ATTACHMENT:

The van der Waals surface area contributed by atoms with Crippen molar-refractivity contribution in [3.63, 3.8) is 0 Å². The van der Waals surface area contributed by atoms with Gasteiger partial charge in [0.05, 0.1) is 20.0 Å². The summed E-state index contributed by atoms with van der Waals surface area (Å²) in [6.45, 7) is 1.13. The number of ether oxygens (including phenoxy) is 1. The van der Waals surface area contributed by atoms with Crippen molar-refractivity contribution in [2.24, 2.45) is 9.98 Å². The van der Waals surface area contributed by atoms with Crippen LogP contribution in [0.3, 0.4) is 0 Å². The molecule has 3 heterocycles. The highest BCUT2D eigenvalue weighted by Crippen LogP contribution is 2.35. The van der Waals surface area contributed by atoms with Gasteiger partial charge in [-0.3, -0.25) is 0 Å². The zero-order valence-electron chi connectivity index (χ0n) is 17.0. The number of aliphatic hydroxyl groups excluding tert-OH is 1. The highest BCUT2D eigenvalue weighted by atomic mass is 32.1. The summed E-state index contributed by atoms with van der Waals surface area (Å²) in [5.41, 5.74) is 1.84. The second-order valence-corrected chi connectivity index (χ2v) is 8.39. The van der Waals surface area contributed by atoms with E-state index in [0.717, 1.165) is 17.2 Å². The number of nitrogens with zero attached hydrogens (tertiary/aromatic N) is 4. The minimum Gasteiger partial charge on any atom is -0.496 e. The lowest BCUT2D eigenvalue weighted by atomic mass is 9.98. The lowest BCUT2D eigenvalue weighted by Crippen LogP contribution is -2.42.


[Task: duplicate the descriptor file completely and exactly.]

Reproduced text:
The van der Waals surface area contributed by atoms with Crippen molar-refractivity contribution in [3.63, 3.8) is 0 Å². The van der Waals surface area contributed by atoms with Gasteiger partial charge in [0.05, 0.1) is 20.0 Å². The summed E-state index contributed by atoms with van der Waals surface area (Å²) in [6.45, 7) is 1.13. The number of ether oxygens (including phenoxy) is 1. The van der Waals surface area contributed by atoms with Crippen molar-refractivity contribution in [2.24, 2.45) is 9.98 Å². The van der Waals surface area contributed by atoms with Crippen LogP contribution in [0.3, 0.4) is 0 Å². The molecule has 3 heterocycles. The highest BCUT2D eigenvalue weighted by Crippen LogP contribution is 2.35. The van der Waals surface area contributed by atoms with Gasteiger partial charge in [-0.3, -0.25) is 0 Å². The zero-order valence-electron chi connectivity index (χ0n) is 17.0. The number of aliphatic hydroxyl groups excluding tert-OH is 1. The highest BCUT2D eigenvalue weighted by atomic mass is 32.1. The summed E-state index contributed by atoms with van der Waals surface area (Å²) in [5.41, 5.74) is 1.84. The second-order valence-corrected chi connectivity index (χ2v) is 8.39. The van der Waals surface area contributed by atoms with E-state index in [0.717, 1.165) is 17.2 Å². The number of nitrogens with zero attached hydrogens (tertiary/aromatic N) is 4. The minimum Gasteiger partial charge on any atom is -0.496 e. The lowest BCUT2D eigenvalue weighted by atomic mass is 9.98. The lowest BCUT2D eigenvalue weighted by Crippen LogP contribution is -2.42.